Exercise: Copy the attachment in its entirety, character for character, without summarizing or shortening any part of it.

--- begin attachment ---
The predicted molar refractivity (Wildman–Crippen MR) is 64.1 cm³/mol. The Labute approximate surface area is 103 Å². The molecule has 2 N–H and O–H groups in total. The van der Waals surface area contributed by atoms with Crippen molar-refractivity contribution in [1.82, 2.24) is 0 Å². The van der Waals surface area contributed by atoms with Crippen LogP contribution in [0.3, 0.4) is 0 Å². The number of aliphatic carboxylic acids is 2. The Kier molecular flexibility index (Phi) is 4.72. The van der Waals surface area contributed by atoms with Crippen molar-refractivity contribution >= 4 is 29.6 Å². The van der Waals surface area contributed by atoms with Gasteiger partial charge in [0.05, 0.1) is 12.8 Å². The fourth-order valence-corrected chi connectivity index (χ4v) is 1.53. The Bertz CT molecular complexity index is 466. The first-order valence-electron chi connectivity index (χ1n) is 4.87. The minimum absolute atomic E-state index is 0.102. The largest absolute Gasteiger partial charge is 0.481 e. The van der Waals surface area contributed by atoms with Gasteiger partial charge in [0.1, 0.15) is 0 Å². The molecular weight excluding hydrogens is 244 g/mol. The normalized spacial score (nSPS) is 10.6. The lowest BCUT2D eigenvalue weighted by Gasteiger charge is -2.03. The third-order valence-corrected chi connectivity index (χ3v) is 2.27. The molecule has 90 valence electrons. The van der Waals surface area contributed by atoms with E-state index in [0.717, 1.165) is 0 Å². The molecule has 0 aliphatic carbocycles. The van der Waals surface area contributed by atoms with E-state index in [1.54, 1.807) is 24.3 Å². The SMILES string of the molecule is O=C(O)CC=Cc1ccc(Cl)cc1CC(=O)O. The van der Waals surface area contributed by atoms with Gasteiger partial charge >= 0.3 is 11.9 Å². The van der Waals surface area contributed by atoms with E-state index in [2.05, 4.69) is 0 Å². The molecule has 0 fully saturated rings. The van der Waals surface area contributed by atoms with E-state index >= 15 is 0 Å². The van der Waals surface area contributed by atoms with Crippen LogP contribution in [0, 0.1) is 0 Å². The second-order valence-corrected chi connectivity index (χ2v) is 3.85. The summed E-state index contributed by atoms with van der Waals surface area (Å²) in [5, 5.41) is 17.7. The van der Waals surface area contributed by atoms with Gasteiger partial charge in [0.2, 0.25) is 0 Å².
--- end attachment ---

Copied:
The predicted molar refractivity (Wildman–Crippen MR) is 64.1 cm³/mol. The Labute approximate surface area is 103 Å². The molecule has 2 N–H and O–H groups in total. The van der Waals surface area contributed by atoms with Crippen molar-refractivity contribution in [1.82, 2.24) is 0 Å². The van der Waals surface area contributed by atoms with Crippen LogP contribution in [0.3, 0.4) is 0 Å². The number of aliphatic carboxylic acids is 2. The Kier molecular flexibility index (Phi) is 4.72. The van der Waals surface area contributed by atoms with Crippen molar-refractivity contribution >= 4 is 29.6 Å². The van der Waals surface area contributed by atoms with Gasteiger partial charge in [0.05, 0.1) is 12.8 Å². The fourth-order valence-corrected chi connectivity index (χ4v) is 1.53. The Bertz CT molecular complexity index is 466. The first-order valence-electron chi connectivity index (χ1n) is 4.87. The minimum absolute atomic E-state index is 0.102. The largest absolute Gasteiger partial charge is 0.481 e. The van der Waals surface area contributed by atoms with Gasteiger partial charge in [0.1, 0.15) is 0 Å². The molecular weight excluding hydrogens is 244 g/mol. The normalized spacial score (nSPS) is 10.6. The lowest BCUT2D eigenvalue weighted by Gasteiger charge is -2.03. The third-order valence-corrected chi connectivity index (χ3v) is 2.27. The molecule has 90 valence electrons. The van der Waals surface area contributed by atoms with E-state index in [0.717, 1.165) is 0 Å². The molecule has 0 aliphatic carbocycles. The van der Waals surface area contributed by atoms with E-state index in [1.54, 1.807) is 24.3 Å². The SMILES string of the molecule is O=C(O)CC=Cc1ccc(Cl)cc1CC(=O)O. The van der Waals surface area contributed by atoms with Gasteiger partial charge >= 0.3 is 11.9 Å². The van der Waals surface area contributed by atoms with E-state index in [2.05, 4.69) is 0 Å². The molecule has 0 fully saturated rings. The van der Waals surface area contributed by atoms with E-state index >= 15 is 0 Å². The van der Waals surface area contributed by atoms with Crippen LogP contribution in [0, 0.1) is 0 Å². The second-order valence-corrected chi connectivity index (χ2v) is 3.85. The summed E-state index contributed by atoms with van der Waals surface area (Å²) in [5, 5.41) is 17.7. The van der Waals surface area contributed by atoms with Gasteiger partial charge in [0.2, 0.25) is 0 Å².